No Move Yet on MPD GPS Trackers

No Move Yet on MPD GPS Trackers

School buses have them, so do government issued cars, but Memphis police don't. Law enforcement agencies across the U.S. are installing GPS trackers into their squad cars and many say it's time that Memphis does the same.
MEMPHIS, TN (abc24.com) - School buses have them, so do government issued cars, but Memphis police don't. Law enforcement agencies across the U.S. are installing GPS trackers into their squad cars and many say it's time that Memphis does the same.

On Tuesday a police officer was carjacked and his car was found nearly three hours later torched at the end of a dead end street, the suspect was long gone. Trackers could have enabled police to find the car sooner.

Just south of Memphis in Southaven, Mississippi, police are beginning to integrate the costly GPS systems to their squad cars; right now three quarters of the cars are equipped with the tracking.

Southaven Chief Tom Long says it's an invaluable tool that will benefit agencies across the country, "I think we're all working toward it." Because of the expense, Southaven PD is working one car at a time, phasing old ones out and adding the current communications and computer gear, including GPS. "Most modern police cars, the unit itself is about $20,000-$22,000 and the new equipment adds another $20,000 to it," Long says.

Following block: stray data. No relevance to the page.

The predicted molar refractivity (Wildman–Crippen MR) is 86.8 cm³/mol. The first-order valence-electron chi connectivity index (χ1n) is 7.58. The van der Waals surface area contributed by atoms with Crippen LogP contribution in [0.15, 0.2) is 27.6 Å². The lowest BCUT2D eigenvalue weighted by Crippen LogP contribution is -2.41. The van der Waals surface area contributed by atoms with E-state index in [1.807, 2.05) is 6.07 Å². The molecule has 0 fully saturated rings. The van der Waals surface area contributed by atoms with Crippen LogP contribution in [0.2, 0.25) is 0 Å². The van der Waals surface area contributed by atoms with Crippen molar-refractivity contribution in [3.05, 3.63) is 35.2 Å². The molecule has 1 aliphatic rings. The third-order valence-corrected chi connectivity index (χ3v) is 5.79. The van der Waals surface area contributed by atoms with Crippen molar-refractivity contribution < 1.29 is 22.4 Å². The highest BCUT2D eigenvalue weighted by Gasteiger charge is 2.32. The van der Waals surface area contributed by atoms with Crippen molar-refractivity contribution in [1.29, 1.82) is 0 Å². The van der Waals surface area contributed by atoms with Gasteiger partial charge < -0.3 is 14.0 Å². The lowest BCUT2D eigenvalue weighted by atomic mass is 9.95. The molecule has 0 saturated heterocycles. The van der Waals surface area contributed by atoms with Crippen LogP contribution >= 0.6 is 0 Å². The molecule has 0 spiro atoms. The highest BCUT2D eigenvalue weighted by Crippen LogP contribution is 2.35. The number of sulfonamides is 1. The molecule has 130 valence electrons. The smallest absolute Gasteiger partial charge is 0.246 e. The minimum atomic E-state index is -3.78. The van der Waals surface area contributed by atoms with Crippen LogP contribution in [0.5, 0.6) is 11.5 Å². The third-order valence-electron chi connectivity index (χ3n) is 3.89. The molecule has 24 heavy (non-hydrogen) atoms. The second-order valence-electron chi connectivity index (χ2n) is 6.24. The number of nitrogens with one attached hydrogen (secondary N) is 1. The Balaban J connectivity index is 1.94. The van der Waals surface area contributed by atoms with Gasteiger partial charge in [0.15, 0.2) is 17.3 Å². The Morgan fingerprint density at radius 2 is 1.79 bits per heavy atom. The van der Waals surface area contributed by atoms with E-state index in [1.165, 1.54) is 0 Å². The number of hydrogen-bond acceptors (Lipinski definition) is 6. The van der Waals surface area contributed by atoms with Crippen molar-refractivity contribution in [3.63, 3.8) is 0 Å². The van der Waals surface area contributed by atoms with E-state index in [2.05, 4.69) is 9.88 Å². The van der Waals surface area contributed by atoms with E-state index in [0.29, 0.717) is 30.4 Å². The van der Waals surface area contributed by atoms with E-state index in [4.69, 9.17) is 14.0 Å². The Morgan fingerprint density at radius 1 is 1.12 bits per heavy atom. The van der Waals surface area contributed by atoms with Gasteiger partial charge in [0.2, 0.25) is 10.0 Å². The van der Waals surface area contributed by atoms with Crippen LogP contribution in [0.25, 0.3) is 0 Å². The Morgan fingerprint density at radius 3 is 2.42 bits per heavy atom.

That's why the Shelby County Commission turned down the add-ons a few years ago. SCSO deputies do not have GPS tracking in their cars, neither do Memphis police officers.

Memphis Police Association President, Mike Williams, says he would like to see the cars updated, "I think MPD is behind in a lot of technology as far as their cars go."

Williams says most departments use dash cameras and GPS tracking, MPD doesn't have either. "Am I for modernizing cars so big brother can keep an eye on police and use it negatively toward the police? No. However, am I for technology that's going to help the citizens, help the police in doing their job? Yes I am."

Long says the equipment is worth the cost. "It's a safety issue for the officers, so we think it's very important. It also helps on the dispatch seeing what car's closest, without them having to judge."
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